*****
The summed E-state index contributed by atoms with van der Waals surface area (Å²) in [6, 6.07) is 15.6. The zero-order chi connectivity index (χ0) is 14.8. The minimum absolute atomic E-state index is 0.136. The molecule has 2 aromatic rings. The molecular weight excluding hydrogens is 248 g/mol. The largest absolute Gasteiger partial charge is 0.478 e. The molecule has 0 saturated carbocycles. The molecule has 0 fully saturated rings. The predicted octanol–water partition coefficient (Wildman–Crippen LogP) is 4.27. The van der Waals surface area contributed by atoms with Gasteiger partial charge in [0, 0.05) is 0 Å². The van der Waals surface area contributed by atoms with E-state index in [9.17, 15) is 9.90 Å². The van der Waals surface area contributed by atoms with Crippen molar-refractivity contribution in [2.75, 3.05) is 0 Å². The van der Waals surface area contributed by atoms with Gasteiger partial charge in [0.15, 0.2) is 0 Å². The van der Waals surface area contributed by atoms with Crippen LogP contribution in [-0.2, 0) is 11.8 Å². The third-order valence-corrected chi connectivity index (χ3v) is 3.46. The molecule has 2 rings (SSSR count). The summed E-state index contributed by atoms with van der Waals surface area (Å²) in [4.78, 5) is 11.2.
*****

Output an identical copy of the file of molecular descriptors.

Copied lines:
The summed E-state index contributed by atoms with van der Waals surface area (Å²) in [6, 6.07) is 15.6. The zero-order chi connectivity index (χ0) is 14.8. The minimum absolute atomic E-state index is 0.136. The molecule has 2 aromatic rings. The molecular weight excluding hydrogens is 248 g/mol. The largest absolute Gasteiger partial charge is 0.478 e. The molecule has 0 saturated carbocycles. The molecule has 0 fully saturated rings. The predicted octanol–water partition coefficient (Wildman–Crippen LogP) is 4.27. The van der Waals surface area contributed by atoms with Gasteiger partial charge in [0, 0.05) is 0 Å². The van der Waals surface area contributed by atoms with E-state index in [9.17, 15) is 9.90 Å². The van der Waals surface area contributed by atoms with Crippen molar-refractivity contribution in [2.75, 3.05) is 0 Å². The van der Waals surface area contributed by atoms with Gasteiger partial charge in [0.15, 0.2) is 0 Å². The van der Waals surface area contributed by atoms with Crippen LogP contribution in [-0.2, 0) is 11.8 Å². The third-order valence-corrected chi connectivity index (χ3v) is 3.46. The molecule has 2 rings (SSSR count). The summed E-state index contributed by atoms with van der Waals surface area (Å²) in [4.78, 5) is 11.2.